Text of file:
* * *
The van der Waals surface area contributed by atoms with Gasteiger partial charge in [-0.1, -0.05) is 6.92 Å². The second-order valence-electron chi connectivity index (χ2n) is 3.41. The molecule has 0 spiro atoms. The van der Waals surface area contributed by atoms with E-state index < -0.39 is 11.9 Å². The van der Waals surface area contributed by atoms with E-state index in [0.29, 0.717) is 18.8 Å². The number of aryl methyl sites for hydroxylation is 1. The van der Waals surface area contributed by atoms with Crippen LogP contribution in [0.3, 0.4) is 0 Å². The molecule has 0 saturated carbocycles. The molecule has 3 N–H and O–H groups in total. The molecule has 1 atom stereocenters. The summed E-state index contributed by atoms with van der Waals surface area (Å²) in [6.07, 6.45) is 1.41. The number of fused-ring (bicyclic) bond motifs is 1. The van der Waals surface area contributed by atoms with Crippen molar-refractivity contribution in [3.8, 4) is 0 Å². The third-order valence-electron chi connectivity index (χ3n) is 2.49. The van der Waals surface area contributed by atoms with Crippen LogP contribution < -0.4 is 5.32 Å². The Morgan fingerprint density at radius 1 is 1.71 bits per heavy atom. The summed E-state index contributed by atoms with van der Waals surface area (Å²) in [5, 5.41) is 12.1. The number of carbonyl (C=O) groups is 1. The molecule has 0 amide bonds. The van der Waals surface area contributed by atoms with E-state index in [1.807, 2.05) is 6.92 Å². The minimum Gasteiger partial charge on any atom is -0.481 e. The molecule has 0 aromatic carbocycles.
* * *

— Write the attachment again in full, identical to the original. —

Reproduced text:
The van der Waals surface area contributed by atoms with Gasteiger partial charge in [-0.1, -0.05) is 6.92 Å². The second-order valence-electron chi connectivity index (χ2n) is 3.41. The molecule has 0 spiro atoms. The van der Waals surface area contributed by atoms with E-state index < -0.39 is 11.9 Å². The van der Waals surface area contributed by atoms with E-state index in [0.29, 0.717) is 18.8 Å². The number of aryl methyl sites for hydroxylation is 1. The van der Waals surface area contributed by atoms with Crippen LogP contribution in [0.3, 0.4) is 0 Å². The molecule has 0 saturated carbocycles. The molecule has 3 N–H and O–H groups in total. The molecule has 1 atom stereocenters. The summed E-state index contributed by atoms with van der Waals surface area (Å²) in [6.07, 6.45) is 1.41. The number of fused-ring (bicyclic) bond motifs is 1. The van der Waals surface area contributed by atoms with Crippen molar-refractivity contribution in [3.8, 4) is 0 Å². The third-order valence-electron chi connectivity index (χ3n) is 2.49. The van der Waals surface area contributed by atoms with Crippen LogP contribution < -0.4 is 5.32 Å². The Morgan fingerprint density at radius 1 is 1.71 bits per heavy atom. The summed E-state index contributed by atoms with van der Waals surface area (Å²) in [5, 5.41) is 12.1. The number of carbonyl (C=O) groups is 1. The molecule has 0 amide bonds. The van der Waals surface area contributed by atoms with E-state index in [1.807, 2.05) is 6.92 Å². The minimum Gasteiger partial charge on any atom is -0.481 e. The molecule has 0 aromatic carbocycles.